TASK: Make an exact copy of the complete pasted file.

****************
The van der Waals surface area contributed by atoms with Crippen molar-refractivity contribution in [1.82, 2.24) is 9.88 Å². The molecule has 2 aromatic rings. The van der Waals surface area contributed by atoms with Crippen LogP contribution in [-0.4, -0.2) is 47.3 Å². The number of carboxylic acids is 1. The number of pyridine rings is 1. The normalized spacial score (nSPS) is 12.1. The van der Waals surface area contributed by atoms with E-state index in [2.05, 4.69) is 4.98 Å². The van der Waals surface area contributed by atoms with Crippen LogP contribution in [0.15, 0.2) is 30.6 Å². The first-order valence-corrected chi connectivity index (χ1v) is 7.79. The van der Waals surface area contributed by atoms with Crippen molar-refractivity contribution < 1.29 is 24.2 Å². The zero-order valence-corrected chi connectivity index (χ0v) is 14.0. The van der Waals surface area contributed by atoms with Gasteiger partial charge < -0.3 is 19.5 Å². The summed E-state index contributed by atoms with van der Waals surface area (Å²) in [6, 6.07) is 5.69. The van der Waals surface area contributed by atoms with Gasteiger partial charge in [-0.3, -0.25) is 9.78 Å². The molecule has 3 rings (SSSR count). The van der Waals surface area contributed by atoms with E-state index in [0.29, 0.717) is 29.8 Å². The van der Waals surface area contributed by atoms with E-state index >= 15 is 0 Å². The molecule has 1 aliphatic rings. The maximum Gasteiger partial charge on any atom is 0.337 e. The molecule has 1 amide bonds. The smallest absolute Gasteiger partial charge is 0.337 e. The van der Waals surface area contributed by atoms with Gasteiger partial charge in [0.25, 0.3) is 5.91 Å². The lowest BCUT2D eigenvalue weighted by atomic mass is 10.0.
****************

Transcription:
The van der Waals surface area contributed by atoms with Crippen molar-refractivity contribution in [1.82, 2.24) is 9.88 Å². The molecule has 2 aromatic rings. The van der Waals surface area contributed by atoms with Crippen LogP contribution in [-0.4, -0.2) is 47.3 Å². The number of carboxylic acids is 1. The number of pyridine rings is 1. The normalized spacial score (nSPS) is 12.1. The van der Waals surface area contributed by atoms with E-state index in [2.05, 4.69) is 4.98 Å². The van der Waals surface area contributed by atoms with Crippen LogP contribution in [0.15, 0.2) is 30.6 Å². The first-order valence-corrected chi connectivity index (χ1v) is 7.79. The van der Waals surface area contributed by atoms with Crippen molar-refractivity contribution < 1.29 is 24.2 Å². The zero-order valence-corrected chi connectivity index (χ0v) is 14.0. The van der Waals surface area contributed by atoms with Gasteiger partial charge < -0.3 is 19.5 Å². The summed E-state index contributed by atoms with van der Waals surface area (Å²) in [6, 6.07) is 5.69. The van der Waals surface area contributed by atoms with Gasteiger partial charge in [-0.3, -0.25) is 9.78 Å². The molecule has 3 rings (SSSR count). The van der Waals surface area contributed by atoms with E-state index in [0.29, 0.717) is 29.8 Å². The van der Waals surface area contributed by atoms with E-state index >= 15 is 0 Å². The molecule has 1 aliphatic rings. The maximum Gasteiger partial charge on any atom is 0.337 e. The molecule has 1 amide bonds. The smallest absolute Gasteiger partial charge is 0.337 e. The van der Waals surface area contributed by atoms with Gasteiger partial charge in [0.25, 0.3) is 5.91 Å². The lowest BCUT2D eigenvalue weighted by atomic mass is 10.0.